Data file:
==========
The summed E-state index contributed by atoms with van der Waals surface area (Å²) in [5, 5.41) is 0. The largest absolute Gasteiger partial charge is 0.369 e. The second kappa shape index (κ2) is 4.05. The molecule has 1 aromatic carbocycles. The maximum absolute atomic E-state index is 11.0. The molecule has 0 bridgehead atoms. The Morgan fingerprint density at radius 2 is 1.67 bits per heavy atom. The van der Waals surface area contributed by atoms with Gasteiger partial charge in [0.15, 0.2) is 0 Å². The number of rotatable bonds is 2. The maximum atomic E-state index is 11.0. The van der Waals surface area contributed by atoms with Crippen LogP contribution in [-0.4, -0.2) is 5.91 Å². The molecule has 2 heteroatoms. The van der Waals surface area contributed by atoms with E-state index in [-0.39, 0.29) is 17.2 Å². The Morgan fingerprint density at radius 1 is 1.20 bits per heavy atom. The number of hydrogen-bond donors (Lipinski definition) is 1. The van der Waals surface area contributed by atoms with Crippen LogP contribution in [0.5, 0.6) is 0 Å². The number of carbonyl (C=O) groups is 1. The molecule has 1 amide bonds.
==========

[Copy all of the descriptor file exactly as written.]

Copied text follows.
The summed E-state index contributed by atoms with van der Waals surface area (Å²) in [5, 5.41) is 0. The largest absolute Gasteiger partial charge is 0.369 e. The second kappa shape index (κ2) is 4.05. The molecule has 1 aromatic carbocycles. The maximum absolute atomic E-state index is 11.0. The molecule has 0 bridgehead atoms. The Morgan fingerprint density at radius 2 is 1.67 bits per heavy atom. The van der Waals surface area contributed by atoms with Gasteiger partial charge in [0.15, 0.2) is 0 Å². The number of rotatable bonds is 2. The maximum atomic E-state index is 11.0. The van der Waals surface area contributed by atoms with Crippen LogP contribution in [-0.4, -0.2) is 5.91 Å². The molecule has 2 heteroatoms. The van der Waals surface area contributed by atoms with E-state index in [-0.39, 0.29) is 17.2 Å². The Morgan fingerprint density at radius 1 is 1.20 bits per heavy atom. The number of hydrogen-bond donors (Lipinski definition) is 1. The van der Waals surface area contributed by atoms with Crippen LogP contribution in [0.5, 0.6) is 0 Å². The number of carbonyl (C=O) groups is 1. The molecule has 1 amide bonds.